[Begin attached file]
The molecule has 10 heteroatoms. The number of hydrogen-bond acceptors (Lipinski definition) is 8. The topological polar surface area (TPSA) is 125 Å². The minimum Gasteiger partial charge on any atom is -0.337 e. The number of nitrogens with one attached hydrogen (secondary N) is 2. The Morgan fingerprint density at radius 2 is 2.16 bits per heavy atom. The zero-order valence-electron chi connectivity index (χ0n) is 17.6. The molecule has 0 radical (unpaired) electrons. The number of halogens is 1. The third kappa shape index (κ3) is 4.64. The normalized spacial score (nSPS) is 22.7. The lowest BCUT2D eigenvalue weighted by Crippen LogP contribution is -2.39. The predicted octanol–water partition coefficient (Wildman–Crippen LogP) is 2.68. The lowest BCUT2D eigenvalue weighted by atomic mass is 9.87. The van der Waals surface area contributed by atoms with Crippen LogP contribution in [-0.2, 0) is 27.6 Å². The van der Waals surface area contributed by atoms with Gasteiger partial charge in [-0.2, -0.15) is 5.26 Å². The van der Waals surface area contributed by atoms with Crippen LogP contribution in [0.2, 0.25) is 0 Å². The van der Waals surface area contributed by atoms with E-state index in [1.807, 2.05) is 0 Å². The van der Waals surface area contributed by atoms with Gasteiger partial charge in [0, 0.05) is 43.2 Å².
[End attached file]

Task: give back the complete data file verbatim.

The molecule has 10 heteroatoms. The number of hydrogen-bond acceptors (Lipinski definition) is 8. The topological polar surface area (TPSA) is 125 Å². The minimum Gasteiger partial charge on any atom is -0.337 e. The number of nitrogens with one attached hydrogen (secondary N) is 2. The Morgan fingerprint density at radius 2 is 2.16 bits per heavy atom. The zero-order valence-electron chi connectivity index (χ0n) is 17.6. The molecule has 0 radical (unpaired) electrons. The number of halogens is 1. The third kappa shape index (κ3) is 4.64. The normalized spacial score (nSPS) is 22.7. The lowest BCUT2D eigenvalue weighted by Crippen LogP contribution is -2.39. The predicted octanol–water partition coefficient (Wildman–Crippen LogP) is 2.68. The lowest BCUT2D eigenvalue weighted by atomic mass is 9.87. The van der Waals surface area contributed by atoms with Crippen LogP contribution in [-0.2, 0) is 27.6 Å². The van der Waals surface area contributed by atoms with Gasteiger partial charge in [-0.2, -0.15) is 5.26 Å². The van der Waals surface area contributed by atoms with Crippen LogP contribution in [0.2, 0.25) is 0 Å². The van der Waals surface area contributed by atoms with E-state index in [1.807, 2.05) is 0 Å². The van der Waals surface area contributed by atoms with Gasteiger partial charge in [0, 0.05) is 43.2 Å².